The easiest way to describe this seven-track LP, aside from the staple “alternative”, would be to call it a very studio-sterile industrial, taking every possible approach to be as widely liked by as many people as possible. It seems like they wanted an album that would go to dance floors, but maybe yield a single, but get picked up by some people just cruising the CMJ for good college rock, but not offend the CCM crowd and possibly get a few purchases from old Chagall Guevara fans. That ultimately means the album is so soft and pliable, I’m not sure anyone could like it.
There are a lot of obvious tongue-in-cheek religious or social awareness issues painted across this album like ketchup on a four-year-old’s plate. Even the band name – Passafist – well, I’m not going to explain it, it’s so stupid. There’s a song called “Glock” that’s about guns. “Christ of the Nuclear Age” is like some kind of REM-like jolly singing, a quick departure from all of those electric drums and Skinny Puppy posturing on the other songs. All lyrics are heavily basted in effects processing, with the Korn-like “singing through a bullhorn” used frequently. Guitars are all over the songs, but more rhythmic than metallic. They even cover the Stones song “Street Fighting Man”, in a very pathetic way. Most of their songs sound like if Nokia or Ford or Revlon were making a commercial and needed “Street Fighting Man”, but couldn’t pay the Rolling Stones, so they got Anonymous Studio Band #57 to re-record the song, and a producer said “Make it edgier! we need to sell these cars to kids!” Add that to the fact that the seven songs here barely sound like they were recorded in the same genre, let alone by the same band, and you have a pretty uneven and unlistenable album.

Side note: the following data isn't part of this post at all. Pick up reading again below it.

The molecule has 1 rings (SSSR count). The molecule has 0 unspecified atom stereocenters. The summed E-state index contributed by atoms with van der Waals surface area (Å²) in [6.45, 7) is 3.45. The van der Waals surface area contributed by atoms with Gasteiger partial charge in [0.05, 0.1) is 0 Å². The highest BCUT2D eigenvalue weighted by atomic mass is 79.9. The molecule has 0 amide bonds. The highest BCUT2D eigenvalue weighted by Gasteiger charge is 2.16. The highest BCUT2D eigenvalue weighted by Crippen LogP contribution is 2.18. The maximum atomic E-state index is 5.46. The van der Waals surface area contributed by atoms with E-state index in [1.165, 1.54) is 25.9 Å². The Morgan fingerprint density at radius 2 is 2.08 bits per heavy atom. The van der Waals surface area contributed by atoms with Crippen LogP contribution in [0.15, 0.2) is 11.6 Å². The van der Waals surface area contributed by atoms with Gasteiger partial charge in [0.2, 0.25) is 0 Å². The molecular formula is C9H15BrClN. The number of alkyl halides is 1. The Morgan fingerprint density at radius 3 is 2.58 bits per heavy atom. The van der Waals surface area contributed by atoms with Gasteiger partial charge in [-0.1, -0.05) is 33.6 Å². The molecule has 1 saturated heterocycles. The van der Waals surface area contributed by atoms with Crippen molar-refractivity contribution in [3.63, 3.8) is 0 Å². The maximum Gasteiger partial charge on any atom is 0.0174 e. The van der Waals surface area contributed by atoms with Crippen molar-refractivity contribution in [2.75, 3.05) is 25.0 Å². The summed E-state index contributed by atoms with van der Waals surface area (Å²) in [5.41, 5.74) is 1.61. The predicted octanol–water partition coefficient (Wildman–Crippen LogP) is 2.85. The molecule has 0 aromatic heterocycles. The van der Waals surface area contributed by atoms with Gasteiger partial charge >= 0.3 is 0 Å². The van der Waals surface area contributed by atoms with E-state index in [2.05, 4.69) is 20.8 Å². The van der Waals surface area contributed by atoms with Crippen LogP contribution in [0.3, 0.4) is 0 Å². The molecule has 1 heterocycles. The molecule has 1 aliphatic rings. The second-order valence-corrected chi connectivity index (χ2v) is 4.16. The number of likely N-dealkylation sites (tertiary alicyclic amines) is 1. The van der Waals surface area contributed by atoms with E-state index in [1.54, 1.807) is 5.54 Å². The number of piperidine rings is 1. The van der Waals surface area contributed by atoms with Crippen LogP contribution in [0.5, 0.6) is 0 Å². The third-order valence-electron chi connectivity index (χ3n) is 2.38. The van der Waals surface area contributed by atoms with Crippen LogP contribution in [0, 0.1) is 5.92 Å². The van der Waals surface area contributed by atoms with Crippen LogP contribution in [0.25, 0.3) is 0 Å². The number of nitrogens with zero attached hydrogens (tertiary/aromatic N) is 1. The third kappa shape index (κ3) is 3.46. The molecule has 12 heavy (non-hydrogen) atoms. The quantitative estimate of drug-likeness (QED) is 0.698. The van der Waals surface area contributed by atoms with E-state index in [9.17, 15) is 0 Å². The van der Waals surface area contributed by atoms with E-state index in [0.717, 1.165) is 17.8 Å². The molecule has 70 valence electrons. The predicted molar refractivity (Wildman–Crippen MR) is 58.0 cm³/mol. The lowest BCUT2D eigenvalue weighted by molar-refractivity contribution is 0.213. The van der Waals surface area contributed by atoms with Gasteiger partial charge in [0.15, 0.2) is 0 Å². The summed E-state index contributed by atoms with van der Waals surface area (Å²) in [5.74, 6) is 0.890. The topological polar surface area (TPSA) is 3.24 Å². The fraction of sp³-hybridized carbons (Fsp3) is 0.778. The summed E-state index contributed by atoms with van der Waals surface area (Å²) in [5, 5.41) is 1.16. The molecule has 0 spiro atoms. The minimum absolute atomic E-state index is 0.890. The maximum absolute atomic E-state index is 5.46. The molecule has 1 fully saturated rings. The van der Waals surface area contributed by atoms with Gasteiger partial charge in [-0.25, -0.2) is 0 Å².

The one song that is interesting closes up the album, and it’s called “The Dr. Is In”. It’s a ten-and-a-half minute song that’s based on and filled with samples from the dark comedy Doctor Strangelove, which is of course about nuclear war. At first, the song is very mellow, with slower drums, ebbing guitar, and almost spoken lyrics that sound like Roger Waters. It also uses an occasional chorus in the song, anonymously singing an “oooooh” here or there. It seriously sounds like some lost Pink Floyd song about nuclear war, maybe by the new ‘Floyd. It’s not bad, though. Then, as the “countdown” continues in the pseudo-concept song, the drums get more percussive, and it switches to more of the bullhorn lyrics, as the guitars get louder and frenetic. It all leads up to the big nuclear blast, and not a bad little song. It does beg the question as to why you’d write a song about nuclear war with the USSR a few years after the whole thing fell apart, but what can you do.